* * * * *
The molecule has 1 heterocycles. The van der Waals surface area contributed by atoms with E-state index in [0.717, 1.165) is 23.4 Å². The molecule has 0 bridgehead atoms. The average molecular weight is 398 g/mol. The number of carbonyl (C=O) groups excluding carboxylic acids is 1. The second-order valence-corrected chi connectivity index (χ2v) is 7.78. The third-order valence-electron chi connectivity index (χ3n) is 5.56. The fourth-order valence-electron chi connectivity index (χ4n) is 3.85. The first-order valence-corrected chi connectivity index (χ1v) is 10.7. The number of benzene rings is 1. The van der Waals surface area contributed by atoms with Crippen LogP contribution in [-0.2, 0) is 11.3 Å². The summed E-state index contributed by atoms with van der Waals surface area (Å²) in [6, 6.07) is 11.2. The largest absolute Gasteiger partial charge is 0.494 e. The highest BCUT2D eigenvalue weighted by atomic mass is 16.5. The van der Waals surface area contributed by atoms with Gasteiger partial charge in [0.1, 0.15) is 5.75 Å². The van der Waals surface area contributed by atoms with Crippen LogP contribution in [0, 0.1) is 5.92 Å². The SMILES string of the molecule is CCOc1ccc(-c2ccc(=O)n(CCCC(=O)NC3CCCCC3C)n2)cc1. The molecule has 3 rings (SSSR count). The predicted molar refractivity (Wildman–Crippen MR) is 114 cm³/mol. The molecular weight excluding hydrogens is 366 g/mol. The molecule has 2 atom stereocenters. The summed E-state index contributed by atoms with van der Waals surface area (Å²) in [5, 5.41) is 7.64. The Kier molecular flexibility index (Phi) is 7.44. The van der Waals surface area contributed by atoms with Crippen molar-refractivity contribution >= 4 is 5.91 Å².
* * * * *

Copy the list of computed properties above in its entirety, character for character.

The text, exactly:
The molecule has 1 heterocycles. The van der Waals surface area contributed by atoms with E-state index in [0.717, 1.165) is 23.4 Å². The molecule has 0 bridgehead atoms. The average molecular weight is 398 g/mol. The number of carbonyl (C=O) groups excluding carboxylic acids is 1. The second-order valence-corrected chi connectivity index (χ2v) is 7.78. The third-order valence-electron chi connectivity index (χ3n) is 5.56. The fourth-order valence-electron chi connectivity index (χ4n) is 3.85. The first-order valence-corrected chi connectivity index (χ1v) is 10.7. The number of benzene rings is 1. The van der Waals surface area contributed by atoms with Crippen LogP contribution in [-0.2, 0) is 11.3 Å². The summed E-state index contributed by atoms with van der Waals surface area (Å²) in [6, 6.07) is 11.2. The largest absolute Gasteiger partial charge is 0.494 e. The highest BCUT2D eigenvalue weighted by atomic mass is 16.5. The van der Waals surface area contributed by atoms with Gasteiger partial charge in [0.1, 0.15) is 5.75 Å². The van der Waals surface area contributed by atoms with Crippen LogP contribution in [0, 0.1) is 5.92 Å². The SMILES string of the molecule is CCOc1ccc(-c2ccc(=O)n(CCCC(=O)NC3CCCCC3C)n2)cc1. The molecule has 3 rings (SSSR count). The predicted molar refractivity (Wildman–Crippen MR) is 114 cm³/mol. The molecular weight excluding hydrogens is 366 g/mol. The molecule has 2 atom stereocenters. The summed E-state index contributed by atoms with van der Waals surface area (Å²) in [5, 5.41) is 7.64. The Kier molecular flexibility index (Phi) is 7.44. The van der Waals surface area contributed by atoms with Crippen molar-refractivity contribution >= 4 is 5.91 Å².